clock menu more-arrow no yes mobile

Filed under:

College Football Off-Season Means More Conference Expansion Talk

Maryland and Rutgers are already in, but could there be more?

The Star-Ledger-US PRESSWIRE

THERE'S STILL A LITTLE OVER EIGHT MONTHS BEFORE COLLEGE FOOTBALL 2013 KICKS OFF. That means it's conference expansion discussion time! Jim Delany couldn't wait for the off-season when the Big Ten announced Maryland and Rutgers will join the Big Ten conference. Is the Big Ten done expanding? Probably not according to Ohio State president and bow tie enthusiast, E. Gordon Gee.

Gee says that the Big Ten's discussion about more expansion is "ongoing." Gee added that he "believes there is movement towards three or four super conferences that are made up of 16-20 teams." Which regions would the Big Ten likely expand into? Gee said, "there are opportunities to move further south in the (E)ast and possibly a couple of Midwest universities."

Before Gee's statement hit the Internet, rumors were swirling that the Big 12 was looking to raid the ACC. The source of that rumor is radio host Greg Swaim whose credibility has been disputed around Twitter, Reddit/CFB, and college football blogs. There's also a post from Chip Brown, of Rivals and previous expansion rumor fame, who discussed the possible plans of the Big 12.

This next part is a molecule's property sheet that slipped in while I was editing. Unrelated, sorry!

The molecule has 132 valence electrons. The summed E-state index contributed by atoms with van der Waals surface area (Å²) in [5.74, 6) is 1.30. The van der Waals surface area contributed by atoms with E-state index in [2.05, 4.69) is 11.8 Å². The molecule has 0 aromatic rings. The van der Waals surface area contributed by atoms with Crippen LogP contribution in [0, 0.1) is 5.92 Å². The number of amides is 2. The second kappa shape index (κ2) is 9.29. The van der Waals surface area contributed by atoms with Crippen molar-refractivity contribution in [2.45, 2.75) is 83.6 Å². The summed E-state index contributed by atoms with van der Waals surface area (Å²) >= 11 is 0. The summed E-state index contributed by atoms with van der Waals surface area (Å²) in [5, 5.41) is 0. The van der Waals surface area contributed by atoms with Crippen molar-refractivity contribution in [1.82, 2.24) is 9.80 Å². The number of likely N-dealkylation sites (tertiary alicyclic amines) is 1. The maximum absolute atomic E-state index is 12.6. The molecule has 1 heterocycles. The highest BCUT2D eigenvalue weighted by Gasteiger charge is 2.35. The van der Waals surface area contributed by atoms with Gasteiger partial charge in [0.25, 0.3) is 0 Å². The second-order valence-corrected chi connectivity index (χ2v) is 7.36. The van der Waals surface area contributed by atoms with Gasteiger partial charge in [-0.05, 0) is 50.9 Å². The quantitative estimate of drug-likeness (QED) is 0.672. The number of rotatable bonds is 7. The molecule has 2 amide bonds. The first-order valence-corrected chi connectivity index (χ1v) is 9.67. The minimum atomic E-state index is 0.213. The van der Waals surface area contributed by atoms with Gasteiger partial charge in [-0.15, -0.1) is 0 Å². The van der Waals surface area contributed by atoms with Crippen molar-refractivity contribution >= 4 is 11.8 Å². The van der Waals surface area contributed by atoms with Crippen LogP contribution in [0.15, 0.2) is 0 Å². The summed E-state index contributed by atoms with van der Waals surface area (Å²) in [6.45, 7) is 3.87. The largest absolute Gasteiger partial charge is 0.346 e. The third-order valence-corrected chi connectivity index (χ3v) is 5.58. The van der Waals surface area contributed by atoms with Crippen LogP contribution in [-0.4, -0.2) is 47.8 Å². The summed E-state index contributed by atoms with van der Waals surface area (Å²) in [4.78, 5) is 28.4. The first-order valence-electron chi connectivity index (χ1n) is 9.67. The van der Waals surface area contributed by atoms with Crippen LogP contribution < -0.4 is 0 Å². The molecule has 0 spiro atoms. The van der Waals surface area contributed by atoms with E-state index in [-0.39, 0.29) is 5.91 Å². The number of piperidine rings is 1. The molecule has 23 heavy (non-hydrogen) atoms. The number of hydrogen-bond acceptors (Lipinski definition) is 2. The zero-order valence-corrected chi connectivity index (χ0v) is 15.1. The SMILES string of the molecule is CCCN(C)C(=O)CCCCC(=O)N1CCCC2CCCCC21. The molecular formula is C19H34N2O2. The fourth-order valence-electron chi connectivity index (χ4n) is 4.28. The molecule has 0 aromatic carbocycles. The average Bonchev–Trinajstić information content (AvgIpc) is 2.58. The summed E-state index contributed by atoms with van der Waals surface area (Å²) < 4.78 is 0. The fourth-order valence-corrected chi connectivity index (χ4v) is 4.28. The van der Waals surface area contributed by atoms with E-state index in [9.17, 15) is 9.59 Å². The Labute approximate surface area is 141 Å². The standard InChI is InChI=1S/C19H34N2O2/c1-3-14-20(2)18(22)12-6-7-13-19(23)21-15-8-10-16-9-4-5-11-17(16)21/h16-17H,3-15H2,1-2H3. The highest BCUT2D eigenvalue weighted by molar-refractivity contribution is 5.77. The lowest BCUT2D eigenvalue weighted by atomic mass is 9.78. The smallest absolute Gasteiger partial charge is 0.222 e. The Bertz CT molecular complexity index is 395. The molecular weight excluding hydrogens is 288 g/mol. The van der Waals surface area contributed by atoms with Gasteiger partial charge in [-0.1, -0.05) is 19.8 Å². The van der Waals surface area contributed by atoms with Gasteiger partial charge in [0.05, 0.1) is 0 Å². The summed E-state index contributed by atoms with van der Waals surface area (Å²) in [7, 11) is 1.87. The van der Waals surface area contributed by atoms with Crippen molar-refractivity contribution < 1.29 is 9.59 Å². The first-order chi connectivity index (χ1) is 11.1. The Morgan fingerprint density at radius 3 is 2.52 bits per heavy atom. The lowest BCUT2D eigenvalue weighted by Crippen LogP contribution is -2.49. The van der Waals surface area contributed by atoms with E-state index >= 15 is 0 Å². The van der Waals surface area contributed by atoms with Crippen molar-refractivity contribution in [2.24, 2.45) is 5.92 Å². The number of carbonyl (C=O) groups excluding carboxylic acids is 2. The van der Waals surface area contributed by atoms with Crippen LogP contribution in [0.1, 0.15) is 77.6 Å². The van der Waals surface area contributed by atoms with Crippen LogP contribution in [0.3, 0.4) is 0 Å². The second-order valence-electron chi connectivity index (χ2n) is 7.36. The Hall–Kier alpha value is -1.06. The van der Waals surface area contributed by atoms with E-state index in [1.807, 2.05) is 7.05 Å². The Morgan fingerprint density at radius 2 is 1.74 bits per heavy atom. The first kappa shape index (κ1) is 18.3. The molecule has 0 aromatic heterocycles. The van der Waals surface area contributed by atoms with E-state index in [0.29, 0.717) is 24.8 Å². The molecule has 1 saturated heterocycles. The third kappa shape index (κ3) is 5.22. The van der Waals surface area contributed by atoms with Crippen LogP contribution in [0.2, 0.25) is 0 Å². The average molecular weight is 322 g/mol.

Friday evening, Big 12 commissioner Bob Bowlsby said the Big 12 "is actively exploring a possible alliance with the Atlantic Coast Conference and two other unspecified leagues for the purposes of scheduling, marketing and possibly even television partnerships." It's a move similar to the now defunct deal the Big 10 and Pac-12 had in the works. If the ACC and Big 12 were to partner that could end expansion or raid discussion but still potentially pair the two conferences as a "super conference."

ABOUT THESE "SUPER CONFERENCES." Since the powers-that-be decided to move from the current BCS formula to a four team playoff it's been my opinion that "super conferences" will eventually form. The new playoff will include four teams selected by a committee rather than rely on polls or computer formulas. Still, those will still exist and no doubt have a bearing on the committee's selections. Four super conferences eliminate the selection committee's role determining which four teams are in as the four conference champions earn a playoff spot. There's still a matter of seeding and undoubtedly a committee or poll will determine that.